For Keith Vertanen, the satisfaction of helping people with visual impairments is a byproduct of the challenge he seeks.
Vertanen’s research will offer more texting options not only to the blind community, but to the situationally impaired, too.
“My interest stemmed from sighted text entry research. The decoder (a touchscreen keyboard recognizer) is so accurate—we craved a bigger undertaking,” Vertanen explains. So he dug into literature and consulted with users who are blind to determine the need for better eyes-free text-entry options.
Existing accessibility solutions are slow. “There is a delay because users have to search for the target, key, or graphic and wait for audio feedback,” Vertanen says. By sliding a finger around on the touchscreen, the system announces via text-to-speech what their finger is over. When they find the element they want (it could be a key on a touchscreen keyboard), they double tap with their searching finger or they “split tap” by tapping with a second finger. The interaction technique was developed out of research at the University of Washington and is now a standard accessibility feature on iPhone and Android phones.
With Vertanen’s prototype, users with visual impairments imagine the size, position, and orientation of the Qwerty keyboard. They are asked to tap out letters, and eventually sentences. So far, users accurately tap their intended text on the imaginary display about 50 percent of the time.
There’s more work to be done. From this noisy data, Vertanen asks two questions: Can we develop new and improved algorithms to more accurately recognize the user’s intended text? And can we find ways users can provide the recognizer with a better signal while still allowing fast entry?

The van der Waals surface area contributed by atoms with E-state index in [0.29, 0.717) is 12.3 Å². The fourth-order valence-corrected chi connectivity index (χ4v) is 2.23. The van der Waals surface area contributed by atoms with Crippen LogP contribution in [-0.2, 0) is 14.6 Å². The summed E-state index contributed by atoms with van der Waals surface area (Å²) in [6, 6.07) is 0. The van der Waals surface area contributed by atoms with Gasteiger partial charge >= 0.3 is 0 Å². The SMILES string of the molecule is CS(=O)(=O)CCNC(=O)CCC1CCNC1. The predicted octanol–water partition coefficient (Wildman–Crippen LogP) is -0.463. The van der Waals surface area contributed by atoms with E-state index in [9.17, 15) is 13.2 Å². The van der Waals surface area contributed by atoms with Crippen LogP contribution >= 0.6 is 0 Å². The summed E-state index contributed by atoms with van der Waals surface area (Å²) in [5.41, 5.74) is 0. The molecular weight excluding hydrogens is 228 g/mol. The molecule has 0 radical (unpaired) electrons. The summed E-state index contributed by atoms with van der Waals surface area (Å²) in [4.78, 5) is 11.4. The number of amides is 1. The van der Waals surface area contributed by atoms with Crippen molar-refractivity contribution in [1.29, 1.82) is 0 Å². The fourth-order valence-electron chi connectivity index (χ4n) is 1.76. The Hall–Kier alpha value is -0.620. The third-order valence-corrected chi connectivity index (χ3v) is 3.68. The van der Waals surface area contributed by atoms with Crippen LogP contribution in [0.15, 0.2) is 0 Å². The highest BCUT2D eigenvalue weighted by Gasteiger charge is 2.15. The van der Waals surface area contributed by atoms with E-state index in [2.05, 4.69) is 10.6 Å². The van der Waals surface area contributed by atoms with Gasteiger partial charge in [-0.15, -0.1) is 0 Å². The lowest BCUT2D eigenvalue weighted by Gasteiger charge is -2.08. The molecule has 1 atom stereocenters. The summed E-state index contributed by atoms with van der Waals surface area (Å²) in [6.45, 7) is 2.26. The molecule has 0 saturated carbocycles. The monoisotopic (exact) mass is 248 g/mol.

Vertanen’s research will offer more texting options not only to the blind community, but to the situationally impaired, too: “Those times when you cannot attend to your phone, like when you’re walking. Or perhaps we can treat your airline tray table as a touch-typing surface—but without a visual display.”
His research will also impact the devices of the future which may be designed without a text display.
“These are hard problems to solve. The other challenge is how to make error-correction efficient and pleasant. This is especially true if people are entering difficult text such as proper names or acronyms. A complementary approach is, how do you design text-entry interfaces that allow users to be more explicit (albeit slower) about parts of their text they anticipate will be difficult to recognize,” Vertanen asks.